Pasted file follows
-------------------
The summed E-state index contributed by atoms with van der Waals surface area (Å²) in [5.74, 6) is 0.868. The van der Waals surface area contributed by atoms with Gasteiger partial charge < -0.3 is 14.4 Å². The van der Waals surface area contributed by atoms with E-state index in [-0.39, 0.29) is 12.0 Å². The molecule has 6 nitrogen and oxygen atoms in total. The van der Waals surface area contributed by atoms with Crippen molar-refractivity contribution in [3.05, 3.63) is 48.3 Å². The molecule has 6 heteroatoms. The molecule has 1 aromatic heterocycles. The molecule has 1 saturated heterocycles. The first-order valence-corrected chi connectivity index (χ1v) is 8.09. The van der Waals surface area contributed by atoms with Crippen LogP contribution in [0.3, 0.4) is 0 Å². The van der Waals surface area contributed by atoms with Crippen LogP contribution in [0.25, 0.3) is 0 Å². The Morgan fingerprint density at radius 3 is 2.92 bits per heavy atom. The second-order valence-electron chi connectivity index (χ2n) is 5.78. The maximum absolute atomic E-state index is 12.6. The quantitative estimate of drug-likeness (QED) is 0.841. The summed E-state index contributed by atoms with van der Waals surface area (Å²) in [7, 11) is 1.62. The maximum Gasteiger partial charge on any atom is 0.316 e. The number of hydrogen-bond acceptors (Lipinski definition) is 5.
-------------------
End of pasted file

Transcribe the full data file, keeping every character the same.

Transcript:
The summed E-state index contributed by atoms with van der Waals surface area (Å²) in [5.74, 6) is 0.868. The van der Waals surface area contributed by atoms with Gasteiger partial charge < -0.3 is 14.4 Å². The van der Waals surface area contributed by atoms with E-state index in [-0.39, 0.29) is 12.0 Å². The molecule has 6 nitrogen and oxygen atoms in total. The van der Waals surface area contributed by atoms with Crippen molar-refractivity contribution in [3.05, 3.63) is 48.3 Å². The molecule has 6 heteroatoms. The molecule has 1 aromatic heterocycles. The molecule has 1 saturated heterocycles. The first-order valence-corrected chi connectivity index (χ1v) is 8.09. The van der Waals surface area contributed by atoms with Crippen LogP contribution in [0.3, 0.4) is 0 Å². The van der Waals surface area contributed by atoms with Crippen LogP contribution in [0.25, 0.3) is 0 Å². The Morgan fingerprint density at radius 3 is 2.92 bits per heavy atom. The second-order valence-electron chi connectivity index (χ2n) is 5.78. The maximum absolute atomic E-state index is 12.6. The quantitative estimate of drug-likeness (QED) is 0.841. The summed E-state index contributed by atoms with van der Waals surface area (Å²) in [7, 11) is 1.62. The maximum Gasteiger partial charge on any atom is 0.316 e. The number of hydrogen-bond acceptors (Lipinski definition) is 5.